CRH not worried by global economic turmoil
Despite the turmoil in world stock markets, and questions marks over the global economy, CRH is confident that it will continue to record strong growth. "Overall, we expect good growth in profits and earnings for the year as a whole" is how chief executive, Mr Don Godson, views the future. "We are in products that don't go out of favour", said finance director, Mr Harry Sheridan, noting that the bulk of its profits are in the stronger currencies. CRH had a positive currency translation of £2 million the first half and on present rates, there would be a further £10 million in the second half, he added.
Following the better-than-expected interim results, the group is now poised to exceed brokers' predictions which are now likely to be upgraded. The bulk of the profits are earned in the second half and CRH should have little difficulty in pushing up full year profits from £253 million to around £305 million, representing a growth of 20 per cent plus. In normal market circumstance that would warrant an upgrading of the shares; but the market is more preoccupied with the repercussions from the Russian financial crisis. The group's shares have fallen by more than 100p to 770p (they were as low as 720p at one stage yesterday) over the past week. Mr Sheridan noted that after the 1987 crisis the groups' shares "bounced back quickly again".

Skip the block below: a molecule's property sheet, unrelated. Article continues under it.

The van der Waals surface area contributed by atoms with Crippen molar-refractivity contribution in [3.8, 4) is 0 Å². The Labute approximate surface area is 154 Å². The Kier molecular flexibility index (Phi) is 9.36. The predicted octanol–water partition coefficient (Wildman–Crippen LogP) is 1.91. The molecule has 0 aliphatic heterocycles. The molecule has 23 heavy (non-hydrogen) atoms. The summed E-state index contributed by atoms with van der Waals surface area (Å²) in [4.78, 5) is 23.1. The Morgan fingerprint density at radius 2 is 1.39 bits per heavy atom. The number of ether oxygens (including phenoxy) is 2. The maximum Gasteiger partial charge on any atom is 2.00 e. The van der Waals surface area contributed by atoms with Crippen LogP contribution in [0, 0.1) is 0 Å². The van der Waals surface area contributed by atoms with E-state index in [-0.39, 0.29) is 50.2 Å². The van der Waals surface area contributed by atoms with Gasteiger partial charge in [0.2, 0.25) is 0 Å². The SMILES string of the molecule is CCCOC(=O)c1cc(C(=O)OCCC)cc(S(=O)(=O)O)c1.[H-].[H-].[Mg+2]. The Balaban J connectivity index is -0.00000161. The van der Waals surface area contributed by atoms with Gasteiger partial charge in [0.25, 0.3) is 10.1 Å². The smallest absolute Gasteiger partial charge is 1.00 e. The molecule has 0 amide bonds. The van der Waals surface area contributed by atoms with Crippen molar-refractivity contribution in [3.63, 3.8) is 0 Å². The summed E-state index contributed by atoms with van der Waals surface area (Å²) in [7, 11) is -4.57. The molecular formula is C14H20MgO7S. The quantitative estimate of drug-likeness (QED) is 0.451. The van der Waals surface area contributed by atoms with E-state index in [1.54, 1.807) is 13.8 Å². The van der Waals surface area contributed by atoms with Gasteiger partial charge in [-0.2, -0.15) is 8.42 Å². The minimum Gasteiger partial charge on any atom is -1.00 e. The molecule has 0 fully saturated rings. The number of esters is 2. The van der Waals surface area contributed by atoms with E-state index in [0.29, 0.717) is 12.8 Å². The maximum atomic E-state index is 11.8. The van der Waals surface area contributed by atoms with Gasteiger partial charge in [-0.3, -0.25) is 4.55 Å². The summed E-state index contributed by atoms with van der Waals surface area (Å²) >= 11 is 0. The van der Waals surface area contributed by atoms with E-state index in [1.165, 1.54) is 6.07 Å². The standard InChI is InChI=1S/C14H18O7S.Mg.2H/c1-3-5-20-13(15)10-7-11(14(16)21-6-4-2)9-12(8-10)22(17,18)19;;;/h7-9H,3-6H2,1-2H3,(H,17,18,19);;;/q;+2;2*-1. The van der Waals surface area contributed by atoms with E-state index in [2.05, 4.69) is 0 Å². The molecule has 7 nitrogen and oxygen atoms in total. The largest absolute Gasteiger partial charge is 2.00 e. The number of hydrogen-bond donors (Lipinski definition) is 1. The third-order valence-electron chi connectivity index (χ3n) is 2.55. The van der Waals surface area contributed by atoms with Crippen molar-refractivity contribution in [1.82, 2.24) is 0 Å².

Growth generated by CRH in the second six months is unlikely to be even. Strong growth should continued to be generated in the Republic, there are uncertainties over the British construction industry, mainland Europe should continue to grow, albeit at a much lower rate than in the Americas where substantial growth should continue. With the domestic economy destined to grow strongly over the foreseeable future, the group is gearing up to cope with the higher demand. It is increasing the capacity of its Platin and Limerick cement plants by about 200,000 tonnes by the end of this year. The price of cement has not been increased since June, 1996, and no increase is envisaged over the foreseeable future.
Asked about the new proposed capacity from the Lagan Group, CRH's general manager finance, Mr Myles Lee, said it remained to be seen how the market developed, noting that the proposal is for white cement which would be exported. "It depends how demand levels out," Mr Godson said. "It is competition and we are good at it."
The British and Northern Ireland operations account for only 13.5 per cent of the group's trading profit. While some growth is expected in the industry, the outcome is uncertain. Nevertheless CRH remains relatively optimistic about this market.
In mainland Europe, CRH has noted that the economic outlook in the Benelux countries is generally positive but capacity expansions in its sectors are leading to increased competition.
In North America, group operations continue to benefit from the strength of the US economy "underpinned by the re-authorisation of the Federal Highway Programme, an important driver for our US materials business".
CRH remains on the acquisition trail, having spent £189 million last year. It has already paid £94 million for acquisitions in the first half .